Farmer producer organisations need their very own Amul

Instead of encouraging them on paper, the government has to create a few model FPOs in the country and provide institutional support to them

By Jitendra
Published: Tuesday 14 August 2018
Credit: Wikimedia Commons Credit: Wikimedia Commons

The Narendra Modi-led government has been tirelessly claiming that it would double farmers’ income by 2022. There is a lot of evidence to show that in the pursuance of this target, the income of farmers has not increased, but has rather stalled or decreased. Consequently, for the past three years, farmers have been protesting across India, demanding favourable policies or concrete initiatives that would get them a fair price for their produce.

Economists and agriculture experts say that market reforms can ensure farmers a fair price. The Modi government has tried to bring in some policy reforms like e-market, farmer producer organisations (FPOs) and the Model Contract Farming Act, 2018. Let me add a rider though: This government has given a “half-hearted” push to all these reforms that were started in the previous United Progressive Alliance (UPA) regime. Unsurprisingly, farmers are boiling with rage.

Indian farmers have the smallest landholding on the planet. Consequently, they lose individual bargaining capacity in the open market for their small produce. In such a scenario, the aggregation of their produce on a large scale can be a solution.

The UPA government had started promoting FPOs from 2011-12 and put them on priority in the 12th Five Year Plan (2012-17). The current government gave tax holidays for five years. But FPOs have not taken off.

Last week in New Delhi, experts on FPOs met and raised a number of pertinent issues like credit facilitation from government banks, competing in marketing and training of manpower to study market behavior of commodities and the Contract Farming Act.

I have travelled in a number of states where FPOs have created some assets in very remote areas—for instance, godown facilities and installation of cleaning and grading machines in the tribal areas of Madhya Pradesh’s Mandla district. All these asset creations in remote areas have been due to facility of loans on high interest rates (18-24 per cent) from non-banking financial companies or micro-finance companies. However, such high rates of interest for asset creation can neither help small or marginal farmers nor can they be sustainable in the long run.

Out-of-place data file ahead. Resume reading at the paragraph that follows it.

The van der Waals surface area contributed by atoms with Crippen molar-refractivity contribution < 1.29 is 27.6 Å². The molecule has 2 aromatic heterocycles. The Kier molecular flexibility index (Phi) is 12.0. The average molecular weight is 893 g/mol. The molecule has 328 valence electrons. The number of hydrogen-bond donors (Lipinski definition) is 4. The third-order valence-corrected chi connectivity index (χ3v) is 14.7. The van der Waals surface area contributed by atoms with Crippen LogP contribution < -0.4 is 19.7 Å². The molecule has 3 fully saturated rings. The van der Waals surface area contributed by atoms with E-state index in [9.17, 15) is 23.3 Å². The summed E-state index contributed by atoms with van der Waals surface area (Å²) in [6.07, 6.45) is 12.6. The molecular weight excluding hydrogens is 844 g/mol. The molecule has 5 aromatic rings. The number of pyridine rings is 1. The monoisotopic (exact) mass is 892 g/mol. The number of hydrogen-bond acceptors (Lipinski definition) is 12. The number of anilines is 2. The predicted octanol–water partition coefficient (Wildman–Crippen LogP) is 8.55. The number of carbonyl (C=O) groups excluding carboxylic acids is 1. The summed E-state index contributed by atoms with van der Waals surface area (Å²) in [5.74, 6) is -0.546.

They all are doing well either due to the support of non-profits working in these areas (like in Madhya Pradesh) or young and enthusiastic agriculture entrepreneurs like in Maharashtra. There are other hundreds of FPOs in different parts of India that have created bargaining powers because of the scale of produce, maintenance of quality products and storage facilities.

Another new initiative of the Modi government is the electronic marketing system (e-NAM). It was introduced in 2015 but its success is yet to be assessed. There are reports of local traders in mandis (wholesale markets) manipulating success data. They do not allow farmers to do trading on e-NAM platform but force them to go through traditional spot trading. Here too, FPOs are not allowed to sell their produce in the nearest mandis. There is no support from the government to break the monopoly of the traders who fix or manipulate mandi/market price in their favour. There are a number of instnaces where FPO produce was not allowed to enter mandis in Maharshtra, Madhya Pradesh and Uttar Pradesh. FPOs have the potential to break the stranglehold of local traders on price fixation. There are a number of examples from Maharshtra, Telangana, Gujarat and Karnataka which illustrate that the prices of agri-produce go up in local mandis whenever FPOs enter the market. This is why FPOs face so much resistance from the traders’ lobby that does not allow them to sell produce in a designated mandi.

The current Model Contract Farming Act, 2018, doesn’t recognise group farmers’ contracts. This, though, has been in practice since many years in Modi’s home state of Gujarat. A group of farmers in Gujarat has been engaging with industries on contract for bulk and quality productions which ensures them better and assured income. But the current Act doesn’t even mention this. IIM Ahmedabad professor Sukhpal Singh, who has studied the Act, says currently, FPOs/FPCs do not get legal recognition under the Act when they get into any contract with industries. It means there is no legal safeguard for them.

Instead of encouraging FPOs on paper, the government has to create a few model FPOs in the country. It could be a stepping stone on the lines of the famous milk cooperative brand Amul which inspired more than a dozen successful milk cooperative in India that ensured better milk price with accountability. Young agri entrepreneurs are looking for some role-models.

FPOs need a helping hand from the government to stand on their feet. Today, many milk cooperatives do not need support from the government. They are competing in the open market. They have institutional support in the form of the National Dairy Development Board. On similar lines, the government needs to create an institution for the benefit of FPOs instead of showing ad-hocism.

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